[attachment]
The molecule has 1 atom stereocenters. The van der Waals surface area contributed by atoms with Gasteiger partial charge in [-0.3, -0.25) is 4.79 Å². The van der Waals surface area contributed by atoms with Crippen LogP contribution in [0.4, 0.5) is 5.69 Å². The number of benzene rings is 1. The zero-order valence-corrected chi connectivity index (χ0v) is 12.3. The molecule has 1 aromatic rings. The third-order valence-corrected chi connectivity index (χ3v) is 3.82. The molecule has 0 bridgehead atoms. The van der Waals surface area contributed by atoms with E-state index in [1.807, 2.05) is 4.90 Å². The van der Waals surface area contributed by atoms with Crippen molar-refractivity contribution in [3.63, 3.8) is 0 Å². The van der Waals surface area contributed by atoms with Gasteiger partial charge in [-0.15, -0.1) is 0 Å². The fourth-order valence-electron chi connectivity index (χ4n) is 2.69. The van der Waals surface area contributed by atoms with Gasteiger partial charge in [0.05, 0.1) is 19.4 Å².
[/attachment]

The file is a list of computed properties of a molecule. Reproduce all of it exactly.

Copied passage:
The molecule has 1 atom stereocenters. The van der Waals surface area contributed by atoms with Gasteiger partial charge in [-0.3, -0.25) is 4.79 Å². The van der Waals surface area contributed by atoms with Crippen LogP contribution in [0.4, 0.5) is 5.69 Å². The number of benzene rings is 1. The zero-order valence-corrected chi connectivity index (χ0v) is 12.3. The molecule has 1 aromatic rings. The third-order valence-corrected chi connectivity index (χ3v) is 3.82. The molecule has 0 bridgehead atoms. The van der Waals surface area contributed by atoms with E-state index in [1.807, 2.05) is 4.90 Å². The van der Waals surface area contributed by atoms with Crippen molar-refractivity contribution in [3.63, 3.8) is 0 Å². The van der Waals surface area contributed by atoms with Gasteiger partial charge in [-0.15, -0.1) is 0 Å². The fourth-order valence-electron chi connectivity index (χ4n) is 2.69. The van der Waals surface area contributed by atoms with Gasteiger partial charge in [0.05, 0.1) is 19.4 Å².